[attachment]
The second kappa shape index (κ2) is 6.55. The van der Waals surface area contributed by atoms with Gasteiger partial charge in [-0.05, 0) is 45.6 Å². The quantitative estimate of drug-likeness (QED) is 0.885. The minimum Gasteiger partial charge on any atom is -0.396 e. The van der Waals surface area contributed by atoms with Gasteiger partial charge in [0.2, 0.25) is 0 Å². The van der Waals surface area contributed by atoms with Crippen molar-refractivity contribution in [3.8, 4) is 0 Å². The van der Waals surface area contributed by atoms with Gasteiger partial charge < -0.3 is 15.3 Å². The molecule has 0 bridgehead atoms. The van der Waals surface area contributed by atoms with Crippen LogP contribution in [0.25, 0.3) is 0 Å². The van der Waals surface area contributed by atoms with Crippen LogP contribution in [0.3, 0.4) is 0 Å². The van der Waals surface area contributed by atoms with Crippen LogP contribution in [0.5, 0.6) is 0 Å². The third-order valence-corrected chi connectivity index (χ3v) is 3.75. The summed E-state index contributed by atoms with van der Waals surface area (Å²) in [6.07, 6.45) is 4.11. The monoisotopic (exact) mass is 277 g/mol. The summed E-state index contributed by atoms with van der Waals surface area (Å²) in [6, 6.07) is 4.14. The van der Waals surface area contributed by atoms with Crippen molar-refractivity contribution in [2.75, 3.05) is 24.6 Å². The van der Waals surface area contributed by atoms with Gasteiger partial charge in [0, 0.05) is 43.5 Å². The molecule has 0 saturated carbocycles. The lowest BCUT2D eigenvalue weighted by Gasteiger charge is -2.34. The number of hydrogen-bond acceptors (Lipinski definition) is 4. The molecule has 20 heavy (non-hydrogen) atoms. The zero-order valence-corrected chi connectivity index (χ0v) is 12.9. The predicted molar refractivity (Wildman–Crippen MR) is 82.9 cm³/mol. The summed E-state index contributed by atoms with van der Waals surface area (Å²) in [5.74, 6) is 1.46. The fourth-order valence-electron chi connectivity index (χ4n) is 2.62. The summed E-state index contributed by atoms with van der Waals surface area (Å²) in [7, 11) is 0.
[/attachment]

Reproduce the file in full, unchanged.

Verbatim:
The second kappa shape index (κ2) is 6.55. The van der Waals surface area contributed by atoms with Gasteiger partial charge in [-0.05, 0) is 45.6 Å². The quantitative estimate of drug-likeness (QED) is 0.885. The minimum Gasteiger partial charge on any atom is -0.396 e. The van der Waals surface area contributed by atoms with Gasteiger partial charge in [0.2, 0.25) is 0 Å². The van der Waals surface area contributed by atoms with Crippen molar-refractivity contribution in [3.8, 4) is 0 Å². The van der Waals surface area contributed by atoms with Gasteiger partial charge < -0.3 is 15.3 Å². The molecule has 0 bridgehead atoms. The van der Waals surface area contributed by atoms with Crippen LogP contribution in [0.25, 0.3) is 0 Å². The van der Waals surface area contributed by atoms with Crippen LogP contribution in [0.3, 0.4) is 0 Å². The van der Waals surface area contributed by atoms with Crippen LogP contribution in [0.5, 0.6) is 0 Å². The third-order valence-corrected chi connectivity index (χ3v) is 3.75. The summed E-state index contributed by atoms with van der Waals surface area (Å²) in [6.07, 6.45) is 4.11. The monoisotopic (exact) mass is 277 g/mol. The summed E-state index contributed by atoms with van der Waals surface area (Å²) in [6, 6.07) is 4.14. The van der Waals surface area contributed by atoms with Crippen molar-refractivity contribution in [2.75, 3.05) is 24.6 Å². The van der Waals surface area contributed by atoms with Gasteiger partial charge in [0, 0.05) is 43.5 Å². The molecule has 0 saturated carbocycles. The lowest BCUT2D eigenvalue weighted by Gasteiger charge is -2.34. The number of hydrogen-bond acceptors (Lipinski definition) is 4. The molecule has 20 heavy (non-hydrogen) atoms. The zero-order valence-corrected chi connectivity index (χ0v) is 12.9. The predicted molar refractivity (Wildman–Crippen MR) is 82.9 cm³/mol. The summed E-state index contributed by atoms with van der Waals surface area (Å²) in [5.74, 6) is 1.46. The fourth-order valence-electron chi connectivity index (χ4n) is 2.62. The summed E-state index contributed by atoms with van der Waals surface area (Å²) in [7, 11) is 0.